You acquired a duplex, small office building, or stand-alone retail center for investment purposes several years ago. Or, you might have inherited rental or investment property from a grandparent who passed away a while back. Whatever your situation, you own rental property as an investment, and it seems to be providing very good cash flow.
But, you might also be wondering when the time is right to dispose of that rental or commercial property.
Every investor’s situation is different. Selling that asset depends on your particular goals and situation. However, the following might indicate that putting your property on the market could be considered.
- You’re tired of being a landlord. The gains from property ownership can be huge. At the opposite end, however, are the disadvantages. These can include late-night calls concerning broken hot-water heaters, late-pay occupiers, and even just trying to find people to occupy your space. If you believe that the downsides of direct property ownership outweigh the upsides, it may be time to think about selling, or to consider exchanging into a passive real estate investment, via the 1031 exchange process.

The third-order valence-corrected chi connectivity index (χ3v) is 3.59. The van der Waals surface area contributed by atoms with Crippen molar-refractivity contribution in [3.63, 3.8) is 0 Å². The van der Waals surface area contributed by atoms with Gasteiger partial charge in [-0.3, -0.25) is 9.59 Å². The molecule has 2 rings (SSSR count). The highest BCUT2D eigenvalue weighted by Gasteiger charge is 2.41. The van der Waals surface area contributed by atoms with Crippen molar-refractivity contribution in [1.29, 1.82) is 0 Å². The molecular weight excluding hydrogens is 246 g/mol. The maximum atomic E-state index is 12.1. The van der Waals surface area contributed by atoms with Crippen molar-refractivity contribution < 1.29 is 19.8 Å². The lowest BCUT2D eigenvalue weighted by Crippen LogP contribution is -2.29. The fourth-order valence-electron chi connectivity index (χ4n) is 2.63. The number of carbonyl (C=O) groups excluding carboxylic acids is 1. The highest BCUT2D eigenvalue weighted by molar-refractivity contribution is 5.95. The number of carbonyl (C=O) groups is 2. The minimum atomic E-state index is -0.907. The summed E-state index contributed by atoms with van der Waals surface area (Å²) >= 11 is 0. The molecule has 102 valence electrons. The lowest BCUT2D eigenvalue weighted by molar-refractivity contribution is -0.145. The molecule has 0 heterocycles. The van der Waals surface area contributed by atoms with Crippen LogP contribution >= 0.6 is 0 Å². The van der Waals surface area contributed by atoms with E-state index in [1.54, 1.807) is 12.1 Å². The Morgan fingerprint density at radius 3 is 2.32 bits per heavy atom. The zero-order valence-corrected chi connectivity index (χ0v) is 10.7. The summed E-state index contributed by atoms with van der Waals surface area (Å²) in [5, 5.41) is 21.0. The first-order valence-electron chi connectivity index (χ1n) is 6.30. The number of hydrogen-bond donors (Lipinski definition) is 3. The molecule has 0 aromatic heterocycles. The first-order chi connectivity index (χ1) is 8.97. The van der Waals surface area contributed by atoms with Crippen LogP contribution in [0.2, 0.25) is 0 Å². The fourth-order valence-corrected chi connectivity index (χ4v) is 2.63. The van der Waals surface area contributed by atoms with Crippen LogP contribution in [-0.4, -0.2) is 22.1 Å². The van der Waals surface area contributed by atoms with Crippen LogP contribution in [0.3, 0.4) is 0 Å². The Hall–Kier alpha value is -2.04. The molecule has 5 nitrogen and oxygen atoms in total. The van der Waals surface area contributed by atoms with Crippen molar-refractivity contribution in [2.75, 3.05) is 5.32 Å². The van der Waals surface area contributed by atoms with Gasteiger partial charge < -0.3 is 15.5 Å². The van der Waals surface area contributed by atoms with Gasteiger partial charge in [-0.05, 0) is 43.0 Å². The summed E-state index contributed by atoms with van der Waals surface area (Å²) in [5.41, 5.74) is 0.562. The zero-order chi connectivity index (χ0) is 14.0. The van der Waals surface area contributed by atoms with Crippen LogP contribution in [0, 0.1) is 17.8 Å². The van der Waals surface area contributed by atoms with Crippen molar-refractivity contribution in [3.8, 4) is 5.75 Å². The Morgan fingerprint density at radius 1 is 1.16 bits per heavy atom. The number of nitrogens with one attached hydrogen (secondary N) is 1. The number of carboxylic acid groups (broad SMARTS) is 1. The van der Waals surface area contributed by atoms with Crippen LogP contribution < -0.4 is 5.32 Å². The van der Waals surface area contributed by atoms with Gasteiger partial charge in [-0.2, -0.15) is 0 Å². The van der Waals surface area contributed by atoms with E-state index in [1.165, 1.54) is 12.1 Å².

- The property is worth much, much more now, than when you bought or inherited it. Depending on how long you’ve owned that asset (and depending on your particular area and the competition), you could find that your small apartment complex or two-tenant retail center has doubled, or tripled, in value. That appreciation, plus any equity you’ve built, over time, could mean selling rental property makes sense.
- Your property is in a seller’s market. If you live in a geographic area in which tenant demand for your particular space is high (with correspondingly low supply), it likely means you’re able to charge higher rents. It also means that other investors or sellers are seeing that upside, and might be interested in buying that property. Sellers’ markets are generally indicated by faster sales, and offers close to, or sometimes above, asking list prices.
- Your cash flow is in negative territory. Even as you’re able to charge higher rents to your tenants, perhaps your costs, such as taxes, utilities, and insurance, have also increased. Or, maybe unexpected maintenance costs are taking huge bites out of your bank account. If you’re finding that your return on investment is continually shrinking, it might be time to get out from under that investment.
- You’re undergoing a major life event. Even if you intended a very long-term hold on that rental property, you might need more liquidity because of a health issue, new addition to the family, or a financial emergency. Selling rental property, and putting the proceeds into something from which you can easier access cash may be the way to go.
Determining when to sell your rental property depends on a variety of factors, ranging from the ones listed above, to your own situation. Before putting the word out that your property is on the market, be sure that selling fits with your investment -- and life -- goals and objectives.